SANTIAGO, Chile — The ash cloud from a Chilean volcano that has been erupting for nearly two weeks has circled the globe and come home again.
The returning cloud — which has disrupted flights in Argentina, Brazil, Uruguay, Australia and New Zealand on its around-the-world trip — on Friday forced Chilean officials to cancel domestic flights for the first time since the Cordon Caulle volcano began erupting June 4.
LAN airlines suspended flights to the cities of Puerto Montt, Coyhaique and Punta Arenas in the far south of the South American country. While ash from Cordon Caulle has wreaked havoc with air travel abroad, it had left Chile's internal flights largely untouched until Friday.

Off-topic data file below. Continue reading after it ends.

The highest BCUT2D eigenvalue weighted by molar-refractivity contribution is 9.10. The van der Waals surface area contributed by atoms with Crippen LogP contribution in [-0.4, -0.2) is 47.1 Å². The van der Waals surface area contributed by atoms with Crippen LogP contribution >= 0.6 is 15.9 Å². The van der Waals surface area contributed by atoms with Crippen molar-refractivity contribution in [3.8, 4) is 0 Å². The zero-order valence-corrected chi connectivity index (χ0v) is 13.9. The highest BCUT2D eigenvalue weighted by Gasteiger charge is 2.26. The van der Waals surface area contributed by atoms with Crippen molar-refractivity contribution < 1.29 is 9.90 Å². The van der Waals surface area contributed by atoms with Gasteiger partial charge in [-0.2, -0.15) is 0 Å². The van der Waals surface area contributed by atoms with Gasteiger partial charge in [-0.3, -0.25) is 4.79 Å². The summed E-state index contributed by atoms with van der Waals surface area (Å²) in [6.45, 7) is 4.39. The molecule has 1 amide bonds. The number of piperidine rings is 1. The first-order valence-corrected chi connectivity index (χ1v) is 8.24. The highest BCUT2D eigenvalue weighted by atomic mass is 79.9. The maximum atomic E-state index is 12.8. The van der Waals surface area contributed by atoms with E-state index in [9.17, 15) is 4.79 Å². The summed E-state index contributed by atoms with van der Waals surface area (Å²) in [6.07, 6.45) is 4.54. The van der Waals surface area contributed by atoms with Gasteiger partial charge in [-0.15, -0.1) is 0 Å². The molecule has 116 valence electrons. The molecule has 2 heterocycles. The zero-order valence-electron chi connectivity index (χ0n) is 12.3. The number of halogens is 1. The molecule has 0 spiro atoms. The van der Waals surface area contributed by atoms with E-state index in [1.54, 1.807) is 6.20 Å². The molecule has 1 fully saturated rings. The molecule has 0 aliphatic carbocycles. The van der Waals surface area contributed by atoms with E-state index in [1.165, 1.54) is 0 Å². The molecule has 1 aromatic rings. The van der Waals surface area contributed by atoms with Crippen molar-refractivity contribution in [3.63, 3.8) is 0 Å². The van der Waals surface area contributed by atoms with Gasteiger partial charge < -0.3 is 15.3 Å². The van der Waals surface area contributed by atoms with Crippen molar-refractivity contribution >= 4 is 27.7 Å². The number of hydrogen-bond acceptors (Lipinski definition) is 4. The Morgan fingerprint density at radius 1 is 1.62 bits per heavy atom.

"The tip of the cloud that has traveled around the world is more or less in front of Coyhaique," said Civil Aviation Office chief Pablo Ortega. Coyhaique is 800 kilometers (500 miles) south of the volcano.
Chilean authorities evacuated 3,500 people living near the volcano after it began erupting but some have since returned.
The governor of Ranco province, Eduardo Holck, said the volcano is emitting a fine ash that is scattering over the Nilahue river valley.
The government, however, maintained a red alert for communities near Cordon Caulle. Chile's National Geology and Mines Service warned that volcanic activity could begin again "with episodes similar or greater in intensity that was has occurred."